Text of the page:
There's no question Qureshi's post is well-written—it's a well-written, self-serving non-apology filled with superficial moral musings and self-pitying personal reflections. But let's let Qureshi speak for himself.
First, we learn that Qureshi moved into a house with Griffin and another young poker phenom, Daniel "Jungleman12" Cates (a/k/a "Jungleman").
I was a lot more mature than the two of them. Both Ashton and Jungle respected me. They would call me the "papa bear" of the house. I looked after them.
So, Qureshi knew Griffin looked at him as the mature, responsible person in the house. Qureshi also knew Griffin wasn't mentally or emotionally balanced, based on this conversation between Griffin and mutual friend (and co-bettor) Doug (a/k/a "WGCrider") while out drinking the night before the wager:
Ashton replied "Well, thanks... You know... I feel sad all the time."
Doug looked at him.
"I feel anxious and depressed, and I haven't been happy in a long time."
So, if a friend tells you he's fighting depression and anxiety, should you help him get family support or professional treatment, or should you make a near-million dollar prop bet with him? Tough call, but Qureshi figures out a way to rationalize it, repeatedly:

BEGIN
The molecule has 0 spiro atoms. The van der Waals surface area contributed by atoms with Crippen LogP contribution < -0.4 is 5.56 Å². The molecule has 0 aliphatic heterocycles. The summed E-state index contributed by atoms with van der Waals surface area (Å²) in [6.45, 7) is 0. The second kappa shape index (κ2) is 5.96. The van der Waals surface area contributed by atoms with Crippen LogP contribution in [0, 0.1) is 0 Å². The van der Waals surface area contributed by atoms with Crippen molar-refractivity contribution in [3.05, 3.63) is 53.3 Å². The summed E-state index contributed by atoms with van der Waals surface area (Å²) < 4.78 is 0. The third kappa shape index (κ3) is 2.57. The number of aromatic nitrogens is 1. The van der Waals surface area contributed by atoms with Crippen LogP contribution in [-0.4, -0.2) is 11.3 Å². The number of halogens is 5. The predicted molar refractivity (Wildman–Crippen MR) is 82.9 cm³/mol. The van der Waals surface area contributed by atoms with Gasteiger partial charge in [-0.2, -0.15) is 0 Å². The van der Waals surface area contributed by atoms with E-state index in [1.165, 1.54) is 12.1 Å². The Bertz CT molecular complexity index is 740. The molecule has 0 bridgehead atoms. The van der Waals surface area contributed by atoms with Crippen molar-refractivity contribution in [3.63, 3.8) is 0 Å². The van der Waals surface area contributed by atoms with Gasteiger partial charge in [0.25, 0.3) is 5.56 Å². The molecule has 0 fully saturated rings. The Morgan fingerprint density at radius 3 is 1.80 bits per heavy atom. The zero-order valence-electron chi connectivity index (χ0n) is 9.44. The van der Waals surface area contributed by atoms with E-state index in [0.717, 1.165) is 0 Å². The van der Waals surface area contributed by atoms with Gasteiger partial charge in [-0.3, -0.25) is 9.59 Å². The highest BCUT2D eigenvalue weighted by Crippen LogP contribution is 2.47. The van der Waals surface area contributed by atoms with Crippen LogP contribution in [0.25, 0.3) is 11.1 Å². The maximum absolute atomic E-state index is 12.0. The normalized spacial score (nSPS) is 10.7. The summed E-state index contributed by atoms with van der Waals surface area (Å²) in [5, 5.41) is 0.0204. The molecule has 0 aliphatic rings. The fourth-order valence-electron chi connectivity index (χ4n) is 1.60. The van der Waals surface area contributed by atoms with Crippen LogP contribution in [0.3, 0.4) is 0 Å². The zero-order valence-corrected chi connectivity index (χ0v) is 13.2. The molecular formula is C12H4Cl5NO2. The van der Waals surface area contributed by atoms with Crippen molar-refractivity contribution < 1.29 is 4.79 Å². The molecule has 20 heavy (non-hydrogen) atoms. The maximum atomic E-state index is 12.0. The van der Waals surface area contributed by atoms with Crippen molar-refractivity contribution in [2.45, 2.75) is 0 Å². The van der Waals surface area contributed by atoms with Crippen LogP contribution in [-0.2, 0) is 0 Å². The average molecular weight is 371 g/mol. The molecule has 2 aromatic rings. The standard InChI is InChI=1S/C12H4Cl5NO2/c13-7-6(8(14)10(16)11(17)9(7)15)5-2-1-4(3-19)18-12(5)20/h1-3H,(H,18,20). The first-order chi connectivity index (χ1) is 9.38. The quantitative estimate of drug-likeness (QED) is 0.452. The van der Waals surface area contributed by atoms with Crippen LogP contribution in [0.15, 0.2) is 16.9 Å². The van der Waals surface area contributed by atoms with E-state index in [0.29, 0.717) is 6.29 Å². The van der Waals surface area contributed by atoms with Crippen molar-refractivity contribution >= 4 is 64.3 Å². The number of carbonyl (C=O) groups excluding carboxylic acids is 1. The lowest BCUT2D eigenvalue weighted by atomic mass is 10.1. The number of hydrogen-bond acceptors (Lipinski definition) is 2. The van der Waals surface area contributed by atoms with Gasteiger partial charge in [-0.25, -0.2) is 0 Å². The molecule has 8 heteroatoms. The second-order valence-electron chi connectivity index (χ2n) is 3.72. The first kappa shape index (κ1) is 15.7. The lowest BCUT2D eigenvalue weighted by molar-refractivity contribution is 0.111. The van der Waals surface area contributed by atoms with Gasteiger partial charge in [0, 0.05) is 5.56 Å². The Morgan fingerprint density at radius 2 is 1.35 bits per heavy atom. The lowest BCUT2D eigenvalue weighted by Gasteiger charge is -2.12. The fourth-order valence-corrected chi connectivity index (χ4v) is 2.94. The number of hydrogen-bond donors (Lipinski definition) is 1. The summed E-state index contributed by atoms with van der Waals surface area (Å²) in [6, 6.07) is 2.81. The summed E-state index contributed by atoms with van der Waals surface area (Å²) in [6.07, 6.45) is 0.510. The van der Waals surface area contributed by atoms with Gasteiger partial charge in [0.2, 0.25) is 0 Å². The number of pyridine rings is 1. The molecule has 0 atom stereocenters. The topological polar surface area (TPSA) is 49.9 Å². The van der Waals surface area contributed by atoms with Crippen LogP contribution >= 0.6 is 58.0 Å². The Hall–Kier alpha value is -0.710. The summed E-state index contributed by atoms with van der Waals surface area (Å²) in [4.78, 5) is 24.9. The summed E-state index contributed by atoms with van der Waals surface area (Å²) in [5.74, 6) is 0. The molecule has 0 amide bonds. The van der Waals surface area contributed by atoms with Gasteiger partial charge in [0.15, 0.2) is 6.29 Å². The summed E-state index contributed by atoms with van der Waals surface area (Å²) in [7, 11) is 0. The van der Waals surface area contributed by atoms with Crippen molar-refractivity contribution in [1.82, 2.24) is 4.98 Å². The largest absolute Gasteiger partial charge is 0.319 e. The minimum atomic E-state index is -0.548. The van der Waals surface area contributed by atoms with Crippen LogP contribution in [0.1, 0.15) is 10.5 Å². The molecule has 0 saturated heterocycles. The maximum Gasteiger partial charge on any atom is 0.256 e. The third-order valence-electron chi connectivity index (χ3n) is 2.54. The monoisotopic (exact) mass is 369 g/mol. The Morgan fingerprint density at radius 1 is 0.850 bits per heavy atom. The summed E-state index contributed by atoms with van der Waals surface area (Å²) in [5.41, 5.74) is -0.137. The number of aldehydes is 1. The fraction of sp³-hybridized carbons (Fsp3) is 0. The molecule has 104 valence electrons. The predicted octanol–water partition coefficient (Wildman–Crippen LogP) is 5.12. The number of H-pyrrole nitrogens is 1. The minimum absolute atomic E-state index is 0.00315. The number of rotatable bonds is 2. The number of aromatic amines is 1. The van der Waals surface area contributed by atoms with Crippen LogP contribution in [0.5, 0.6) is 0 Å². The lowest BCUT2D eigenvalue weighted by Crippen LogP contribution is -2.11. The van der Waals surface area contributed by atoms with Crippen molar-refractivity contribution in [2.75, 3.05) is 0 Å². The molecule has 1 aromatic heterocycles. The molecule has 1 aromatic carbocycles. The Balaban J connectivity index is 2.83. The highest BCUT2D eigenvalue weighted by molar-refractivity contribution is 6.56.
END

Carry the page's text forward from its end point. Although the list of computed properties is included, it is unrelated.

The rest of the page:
As I was looking at him I thought to myself... I've been in this situation before. I've seen Ashton make lots of silly prop bets. I've seen him get scammed, burned, taken advantage of countless times, and I've also seen him offer a lot of silly prop bets that weren't in his favor. Every time I've refrained from taking part; refrained from having anything to do with it. I know that he fucks up a lot, and I know that he's a degenerate sometimes. I've known Ashton for years and I've watched him travel down his road. Many times along the way I've tried to stop him, to advise him, to pull him out of harm's way, but ultimately he finds himself there again and again.